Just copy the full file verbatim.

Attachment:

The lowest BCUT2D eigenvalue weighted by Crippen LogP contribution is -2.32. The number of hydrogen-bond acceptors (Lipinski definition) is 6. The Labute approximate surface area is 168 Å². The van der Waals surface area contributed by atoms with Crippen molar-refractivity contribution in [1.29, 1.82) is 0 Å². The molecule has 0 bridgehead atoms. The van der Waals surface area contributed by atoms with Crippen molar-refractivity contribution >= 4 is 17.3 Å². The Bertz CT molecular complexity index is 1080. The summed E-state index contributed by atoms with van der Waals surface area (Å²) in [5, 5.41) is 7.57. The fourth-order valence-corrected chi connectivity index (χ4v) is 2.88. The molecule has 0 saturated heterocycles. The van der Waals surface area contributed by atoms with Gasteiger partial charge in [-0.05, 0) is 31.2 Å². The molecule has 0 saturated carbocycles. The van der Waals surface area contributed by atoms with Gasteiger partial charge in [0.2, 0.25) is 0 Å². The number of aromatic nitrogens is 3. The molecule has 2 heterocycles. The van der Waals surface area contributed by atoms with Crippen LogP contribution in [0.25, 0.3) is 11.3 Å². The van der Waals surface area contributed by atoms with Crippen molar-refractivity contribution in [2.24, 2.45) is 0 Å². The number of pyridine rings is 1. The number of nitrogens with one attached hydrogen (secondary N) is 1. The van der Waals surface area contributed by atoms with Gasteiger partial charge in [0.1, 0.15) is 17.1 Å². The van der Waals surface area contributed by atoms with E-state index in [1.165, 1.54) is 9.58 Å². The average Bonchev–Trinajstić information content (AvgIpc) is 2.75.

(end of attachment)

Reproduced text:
The lowest BCUT2D eigenvalue weighted by Crippen LogP contribution is -2.32. The number of hydrogen-bond acceptors (Lipinski definition) is 6. The Labute approximate surface area is 168 Å². The van der Waals surface area contributed by atoms with Crippen molar-refractivity contribution in [1.29, 1.82) is 0 Å². The molecule has 0 bridgehead atoms. The van der Waals surface area contributed by atoms with Crippen molar-refractivity contribution >= 4 is 17.3 Å². The Bertz CT molecular complexity index is 1080. The summed E-state index contributed by atoms with van der Waals surface area (Å²) in [5, 5.41) is 7.57. The fourth-order valence-corrected chi connectivity index (χ4v) is 2.88. The molecule has 0 saturated heterocycles. The van der Waals surface area contributed by atoms with Gasteiger partial charge in [-0.05, 0) is 31.2 Å². The molecule has 0 saturated carbocycles. The van der Waals surface area contributed by atoms with Gasteiger partial charge in [0.2, 0.25) is 0 Å². The number of aromatic nitrogens is 3. The molecule has 2 heterocycles. The van der Waals surface area contributed by atoms with Crippen LogP contribution in [0.25, 0.3) is 11.3 Å². The van der Waals surface area contributed by atoms with Crippen molar-refractivity contribution in [2.24, 2.45) is 0 Å². The number of pyridine rings is 1. The number of nitrogens with one attached hydrogen (secondary N) is 1. The van der Waals surface area contributed by atoms with Gasteiger partial charge in [0.1, 0.15) is 17.1 Å². The van der Waals surface area contributed by atoms with E-state index in [1.165, 1.54) is 9.58 Å². The average Bonchev–Trinajstić information content (AvgIpc) is 2.75.